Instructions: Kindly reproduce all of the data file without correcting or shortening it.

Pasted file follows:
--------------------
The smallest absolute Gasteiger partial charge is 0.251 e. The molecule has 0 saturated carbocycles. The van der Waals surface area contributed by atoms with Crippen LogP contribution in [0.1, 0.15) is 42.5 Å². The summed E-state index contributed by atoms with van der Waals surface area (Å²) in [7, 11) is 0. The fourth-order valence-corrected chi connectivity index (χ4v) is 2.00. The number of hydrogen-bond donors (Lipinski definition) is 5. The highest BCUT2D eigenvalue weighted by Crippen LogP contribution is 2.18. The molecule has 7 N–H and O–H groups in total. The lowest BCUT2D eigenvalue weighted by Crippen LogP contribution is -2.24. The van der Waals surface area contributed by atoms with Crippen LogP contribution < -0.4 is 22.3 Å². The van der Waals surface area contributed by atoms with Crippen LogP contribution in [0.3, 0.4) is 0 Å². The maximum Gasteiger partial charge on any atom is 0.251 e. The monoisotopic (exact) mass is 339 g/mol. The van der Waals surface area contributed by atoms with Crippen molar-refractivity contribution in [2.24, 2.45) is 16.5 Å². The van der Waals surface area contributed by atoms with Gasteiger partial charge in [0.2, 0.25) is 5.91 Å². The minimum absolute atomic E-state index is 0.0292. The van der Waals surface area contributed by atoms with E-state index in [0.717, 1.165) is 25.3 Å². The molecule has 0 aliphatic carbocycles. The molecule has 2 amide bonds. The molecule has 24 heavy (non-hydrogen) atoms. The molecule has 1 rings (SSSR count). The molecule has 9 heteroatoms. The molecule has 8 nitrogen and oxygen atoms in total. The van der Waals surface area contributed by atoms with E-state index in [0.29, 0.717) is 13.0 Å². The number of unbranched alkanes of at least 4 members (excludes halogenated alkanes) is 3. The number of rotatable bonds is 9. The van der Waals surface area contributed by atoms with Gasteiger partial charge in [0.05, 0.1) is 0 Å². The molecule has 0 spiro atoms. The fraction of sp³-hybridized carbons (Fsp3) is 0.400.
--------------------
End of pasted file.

The smallest absolute Gasteiger partial charge is 0.251 e. The molecule has 0 saturated carbocycles. The van der Waals surface area contributed by atoms with Crippen LogP contribution in [0.1, 0.15) is 42.5 Å². The summed E-state index contributed by atoms with van der Waals surface area (Å²) in [7, 11) is 0. The fourth-order valence-corrected chi connectivity index (χ4v) is 2.00. The number of hydrogen-bond donors (Lipinski definition) is 5. The highest BCUT2D eigenvalue weighted by Crippen LogP contribution is 2.18. The molecule has 7 N–H and O–H groups in total. The lowest BCUT2D eigenvalue weighted by Crippen LogP contribution is -2.24. The van der Waals surface area contributed by atoms with Crippen LogP contribution < -0.4 is 22.3 Å². The van der Waals surface area contributed by atoms with Crippen LogP contribution in [0.3, 0.4) is 0 Å². The maximum Gasteiger partial charge on any atom is 0.251 e. The monoisotopic (exact) mass is 339 g/mol. The van der Waals surface area contributed by atoms with Crippen molar-refractivity contribution in [2.24, 2.45) is 16.5 Å². The van der Waals surface area contributed by atoms with Gasteiger partial charge in [0.2, 0.25) is 5.91 Å². The minimum absolute atomic E-state index is 0.0292. The van der Waals surface area contributed by atoms with E-state index in [0.717, 1.165) is 25.3 Å². The molecule has 0 aliphatic carbocycles. The molecule has 2 amide bonds. The molecule has 24 heavy (non-hydrogen) atoms. The molecule has 1 rings (SSSR count). The molecule has 9 heteroatoms. The molecule has 8 nitrogen and oxygen atoms in total. The van der Waals surface area contributed by atoms with E-state index in [0.29, 0.717) is 13.0 Å². The number of unbranched alkanes of at least 4 members (excludes halogenated alkanes) is 3. The number of rotatable bonds is 9. The van der Waals surface area contributed by atoms with Gasteiger partial charge in [0.05, 0.1) is 0 Å². The molecule has 0 spiro atoms. The fraction of sp³-hybridized carbons (Fsp3) is 0.400.